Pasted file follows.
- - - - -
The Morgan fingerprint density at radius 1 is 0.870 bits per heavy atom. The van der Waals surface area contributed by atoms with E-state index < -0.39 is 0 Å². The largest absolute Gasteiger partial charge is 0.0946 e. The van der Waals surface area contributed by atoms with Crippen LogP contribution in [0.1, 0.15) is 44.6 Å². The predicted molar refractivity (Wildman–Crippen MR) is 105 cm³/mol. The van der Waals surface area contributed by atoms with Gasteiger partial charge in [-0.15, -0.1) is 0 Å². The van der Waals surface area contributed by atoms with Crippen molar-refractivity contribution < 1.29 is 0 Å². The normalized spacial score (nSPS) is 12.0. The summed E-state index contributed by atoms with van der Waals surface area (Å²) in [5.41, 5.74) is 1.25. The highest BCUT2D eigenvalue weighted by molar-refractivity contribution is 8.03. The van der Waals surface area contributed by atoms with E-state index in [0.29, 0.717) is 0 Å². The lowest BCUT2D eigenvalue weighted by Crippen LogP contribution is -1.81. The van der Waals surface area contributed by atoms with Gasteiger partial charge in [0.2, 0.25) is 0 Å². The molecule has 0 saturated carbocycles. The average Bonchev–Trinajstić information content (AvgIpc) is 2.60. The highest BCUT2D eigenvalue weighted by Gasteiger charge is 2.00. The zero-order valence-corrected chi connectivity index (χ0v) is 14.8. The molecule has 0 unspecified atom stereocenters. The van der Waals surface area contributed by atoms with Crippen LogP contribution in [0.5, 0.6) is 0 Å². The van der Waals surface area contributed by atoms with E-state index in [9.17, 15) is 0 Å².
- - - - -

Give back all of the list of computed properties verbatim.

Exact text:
The Morgan fingerprint density at radius 1 is 0.870 bits per heavy atom. The van der Waals surface area contributed by atoms with E-state index < -0.39 is 0 Å². The largest absolute Gasteiger partial charge is 0.0946 e. The van der Waals surface area contributed by atoms with Crippen LogP contribution in [0.1, 0.15) is 44.6 Å². The predicted molar refractivity (Wildman–Crippen MR) is 105 cm³/mol. The van der Waals surface area contributed by atoms with Gasteiger partial charge in [-0.15, -0.1) is 0 Å². The van der Waals surface area contributed by atoms with Crippen molar-refractivity contribution < 1.29 is 0 Å². The normalized spacial score (nSPS) is 12.0. The summed E-state index contributed by atoms with van der Waals surface area (Å²) in [5.41, 5.74) is 1.25. The highest BCUT2D eigenvalue weighted by molar-refractivity contribution is 8.03. The van der Waals surface area contributed by atoms with E-state index in [0.29, 0.717) is 0 Å². The lowest BCUT2D eigenvalue weighted by Crippen LogP contribution is -1.81. The van der Waals surface area contributed by atoms with Gasteiger partial charge in [0.2, 0.25) is 0 Å². The molecule has 0 saturated carbocycles. The average Bonchev–Trinajstić information content (AvgIpc) is 2.60. The highest BCUT2D eigenvalue weighted by Gasteiger charge is 2.00. The zero-order valence-corrected chi connectivity index (χ0v) is 14.8. The molecule has 0 unspecified atom stereocenters. The van der Waals surface area contributed by atoms with Crippen LogP contribution in [0.5, 0.6) is 0 Å². The van der Waals surface area contributed by atoms with E-state index in [9.17, 15) is 0 Å².